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Staff contributor: Heather Rushworth
It sounds like a science fiction fantasy—maybe because it was originally dreamed up by Arthur C. Clarke--but despite its fictional beginnings, a space elevator to the Moon may soon become reality as the greatest functional monument in history.
Advancements in the design of carbon nanotubes have turned the prospect of such a far-fetched vision into a tangible goal. The key to the epic elevator lies in the effectiveness of nanotube as a construction material. Nanotubes are basically sheets of graphite, or interwoven carbon which can be effortlessly manipulated into long tubes that can measure as little as a few nanometers in diameter. While these tubes are tough—approximately 100 times stronger than steel—they are dramatically lighter than their weighty counterparts.
So scientists have extended the potential of these tubes to include the odd but compelling dream of journeying to the moon by pressing a button. Using nanotube technology, it’s not unreasonable to assume that the substance could eventually be developed into a meter-wide cord rooted to the earth – and thrust up into the heavens.
An elevator would then be attached to this space-reaching cord, and its potential exploited to transport satellites, space station materials – even people. The trip would take approximately seven days – that is, about 75 in-flight movies starring Robin Williams, Matthew McConaughey, or Katherine Heigl in continuous succession – but come on, the journey would be so worth it if you ended up at the Sea of Tranquility weighing a fifth of what you did before.
The noble idea of a space elevator spawned from the potential of the nanotube has inspired its share of moon dreams. Most recently, Presidential hopeful Newt Gingrich’s vision of an American Moon Colony by the next decade – where people could live together in harmony amongst moon rocks, space debris, and oxygen tanks – is being hailed as a revelation by the obviously beleaguered scientific community.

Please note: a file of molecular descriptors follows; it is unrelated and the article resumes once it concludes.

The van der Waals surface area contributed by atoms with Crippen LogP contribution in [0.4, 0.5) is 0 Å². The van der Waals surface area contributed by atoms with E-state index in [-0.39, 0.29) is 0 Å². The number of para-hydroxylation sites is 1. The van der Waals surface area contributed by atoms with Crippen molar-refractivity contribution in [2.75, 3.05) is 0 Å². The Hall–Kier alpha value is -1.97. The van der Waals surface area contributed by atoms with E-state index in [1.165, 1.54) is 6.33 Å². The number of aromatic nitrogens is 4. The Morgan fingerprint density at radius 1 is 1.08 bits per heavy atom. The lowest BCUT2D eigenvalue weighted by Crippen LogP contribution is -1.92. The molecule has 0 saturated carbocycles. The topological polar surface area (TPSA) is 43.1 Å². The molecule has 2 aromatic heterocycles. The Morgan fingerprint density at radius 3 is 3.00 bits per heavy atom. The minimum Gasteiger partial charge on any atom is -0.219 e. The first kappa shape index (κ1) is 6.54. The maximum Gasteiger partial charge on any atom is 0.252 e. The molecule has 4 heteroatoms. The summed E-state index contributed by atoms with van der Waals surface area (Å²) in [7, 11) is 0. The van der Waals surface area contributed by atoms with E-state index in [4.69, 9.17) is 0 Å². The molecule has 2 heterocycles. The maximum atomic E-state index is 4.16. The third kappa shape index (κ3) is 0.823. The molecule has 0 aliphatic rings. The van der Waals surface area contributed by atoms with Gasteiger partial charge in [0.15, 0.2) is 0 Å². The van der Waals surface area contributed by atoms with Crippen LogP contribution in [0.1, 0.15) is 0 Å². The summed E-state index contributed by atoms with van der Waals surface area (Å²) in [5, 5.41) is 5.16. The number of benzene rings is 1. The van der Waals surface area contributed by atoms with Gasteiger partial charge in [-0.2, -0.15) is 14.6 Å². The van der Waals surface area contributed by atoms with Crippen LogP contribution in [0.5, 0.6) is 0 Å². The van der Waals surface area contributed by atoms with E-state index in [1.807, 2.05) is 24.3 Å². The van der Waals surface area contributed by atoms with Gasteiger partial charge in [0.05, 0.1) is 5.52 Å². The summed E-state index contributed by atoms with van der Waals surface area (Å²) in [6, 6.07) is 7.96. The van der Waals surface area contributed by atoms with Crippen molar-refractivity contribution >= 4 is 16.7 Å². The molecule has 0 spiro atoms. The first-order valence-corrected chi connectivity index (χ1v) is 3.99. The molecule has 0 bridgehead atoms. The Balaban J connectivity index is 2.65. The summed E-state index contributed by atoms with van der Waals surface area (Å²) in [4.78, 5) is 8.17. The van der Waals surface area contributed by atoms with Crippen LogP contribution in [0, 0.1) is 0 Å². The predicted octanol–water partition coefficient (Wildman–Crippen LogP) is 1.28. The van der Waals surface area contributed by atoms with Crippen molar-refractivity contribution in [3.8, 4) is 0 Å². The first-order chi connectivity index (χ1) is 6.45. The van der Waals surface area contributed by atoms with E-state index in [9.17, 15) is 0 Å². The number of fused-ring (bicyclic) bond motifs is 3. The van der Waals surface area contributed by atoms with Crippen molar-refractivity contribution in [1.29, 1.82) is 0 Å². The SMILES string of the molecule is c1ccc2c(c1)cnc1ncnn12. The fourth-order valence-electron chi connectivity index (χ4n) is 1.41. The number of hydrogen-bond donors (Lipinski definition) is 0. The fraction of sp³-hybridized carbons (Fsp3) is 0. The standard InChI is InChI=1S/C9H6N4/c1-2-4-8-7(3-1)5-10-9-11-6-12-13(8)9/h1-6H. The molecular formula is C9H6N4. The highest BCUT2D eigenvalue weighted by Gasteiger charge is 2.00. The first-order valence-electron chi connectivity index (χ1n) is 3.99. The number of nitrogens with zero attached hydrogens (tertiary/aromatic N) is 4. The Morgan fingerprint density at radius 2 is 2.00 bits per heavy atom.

While the idea of an elevator to the Moon may be inspiring, such an enormous feat could not come about without solving some serious logistical problems. First of all, the estimated cost of the initiative is around $10 billion. While some of us may have that kind of cash lying around—Bill Gates, Oprah, Jesus— it may not pass muster with philanthropists, entertainers, and deities looking for a more practical investment to add to their portfolio. In addition, scientists cannot currently make nanotubes that stretch the necessary 62,000 miles to the moon; they are, however, working on it. But even with all those obstacles duly considered, experts say the project could become a reality as soon as fifteen years from now.
Ultimately, it seems that the elevator to the Moon is bound to become a reality sooner or later. As a modern consumer, this upsets me, because I am already disappointed by its limitations. Why not elevators to the Moon? From every driveway in America? Or elevators to Mars, the Sun, and Heaven – the part where my cat is? Escalators to the Underworld? A fireman’s pole to China?
I cannot help but think this is just another sad example of the dull imaginations found in the scientific community.